A Medical Historian Looks Back On The 1918 Flu Pandemic : Short Wave The 1918 flu outbreak was one of the most devastating pandemics in world history, infecting one third of the world's population and killing an estimated 50 million people. While our understanding of infectious diseases and their spread has come a long way since then, 1918 was notably a time when the U.S. practiced widespread social distancing.

Letters From The 1918 Pandemic

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MADDIE SOFIA, BYLINE: You're listening to SHORT WAVE from NPR.

KWONG: Hey, everybody. Emily Kwong here. Today, we're going back, oh, about 100 years or so to the flu outbreak of 1918, another huge pandemic. But to do that, we need the help of someone who really understands this time period.

HOWARD MARKEL: Well, it's been amazingly busy. When you are a historian of quarantine and epidemics and a worldwide pandemic occurs, it's sort of like your busy season. It's like being an accountant during tax season.


MARKEL: You're - everybody wants to get ahold of you.

KWONG: Including us. Dr. Howard Markel is the director of the Center for the History of Medicine at the University of Michigan. 1918 is a moment he's studied a lot because it's the most severe flu pandemic the world has ever seen. The virus infected one-third of the world's population back then, killed at least 50 million people. Obviously, we're nowhere near that today, and COVID-19 is a very different kind of disease. But there are lessons we learned 100 years ago that we're embracing now to contain the spread of this virus. For Howard, it's like one of his books has come to life.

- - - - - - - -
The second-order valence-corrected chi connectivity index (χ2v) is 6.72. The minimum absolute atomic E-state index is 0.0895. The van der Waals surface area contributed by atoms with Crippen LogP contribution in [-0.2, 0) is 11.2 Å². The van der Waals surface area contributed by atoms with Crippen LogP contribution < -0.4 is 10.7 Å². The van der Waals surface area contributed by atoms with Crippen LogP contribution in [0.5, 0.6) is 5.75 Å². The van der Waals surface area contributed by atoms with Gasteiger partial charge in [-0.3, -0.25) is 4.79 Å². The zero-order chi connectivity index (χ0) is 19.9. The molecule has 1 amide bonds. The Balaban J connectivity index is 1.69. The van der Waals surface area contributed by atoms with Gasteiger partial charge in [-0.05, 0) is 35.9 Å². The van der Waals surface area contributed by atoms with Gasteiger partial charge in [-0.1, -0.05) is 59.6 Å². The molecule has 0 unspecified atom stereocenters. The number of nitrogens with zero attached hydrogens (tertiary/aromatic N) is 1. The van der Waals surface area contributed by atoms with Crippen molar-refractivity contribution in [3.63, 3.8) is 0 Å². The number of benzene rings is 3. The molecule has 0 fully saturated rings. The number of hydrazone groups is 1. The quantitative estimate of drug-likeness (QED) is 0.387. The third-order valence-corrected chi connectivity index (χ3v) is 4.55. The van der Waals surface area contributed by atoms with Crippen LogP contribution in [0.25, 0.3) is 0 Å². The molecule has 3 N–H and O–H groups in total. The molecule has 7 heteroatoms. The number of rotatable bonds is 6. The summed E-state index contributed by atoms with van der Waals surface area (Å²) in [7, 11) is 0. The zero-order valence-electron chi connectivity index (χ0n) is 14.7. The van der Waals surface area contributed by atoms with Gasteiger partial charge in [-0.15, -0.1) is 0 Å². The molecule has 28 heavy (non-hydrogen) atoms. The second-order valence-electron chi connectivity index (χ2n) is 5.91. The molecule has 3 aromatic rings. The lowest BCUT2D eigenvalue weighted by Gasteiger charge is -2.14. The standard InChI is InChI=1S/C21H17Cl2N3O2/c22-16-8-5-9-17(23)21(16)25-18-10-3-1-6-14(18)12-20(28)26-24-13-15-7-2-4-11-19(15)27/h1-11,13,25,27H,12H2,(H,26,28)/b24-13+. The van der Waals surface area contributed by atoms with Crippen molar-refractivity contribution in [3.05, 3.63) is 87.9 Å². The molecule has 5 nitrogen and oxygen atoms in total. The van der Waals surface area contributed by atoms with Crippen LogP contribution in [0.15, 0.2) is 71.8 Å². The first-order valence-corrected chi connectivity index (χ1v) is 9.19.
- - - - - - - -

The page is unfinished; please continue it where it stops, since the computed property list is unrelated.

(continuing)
MARKEL: A lot of these social distancing measures were things that I've been thinking about for - gosh, for almost 15 years. But I was much more comfortable thinking about them in my head than seeing them enacted around the country and around the world.

KWONG: So today, we time travel to the historic flu pandemic of 1918 and crack open the family archive to read some very, very old letters.


KWONG: Today, we're speaking with medical historian Dr. Howard Markel about the 1918 flu. Quick primer on science at that time - this flu broke out post-germ theory. So doctors knew that microbes caused infectious disease, but they were kind of in the dark about how viruses worked. And the U.S. responded in a way that might sound a little familiar.

MARKEL: Even though it was the 20th century, there was very little that doctors could do for their patients in terms of interventions. There was no medicines that really helped influenza patients. There were no IV fluids. There were no respirators. There was no vaccine. And widespread, for the community, all you really had were quarantine and isolation, and then there was also school closures and public gathering bans. And then there were a great many public service announcements - you know, wash your hands, don't cough or sneeze on people.

KWONG: Right. And you've described these before as nonpharmaceutical interventions, these practices of isolation and quarantine and limiting public gatherings. And when it came to pharmaceutical interventions, you're saying there weren't a lot around that time.

MARKEL: Well, pretty much, there were none.

KWONG: None.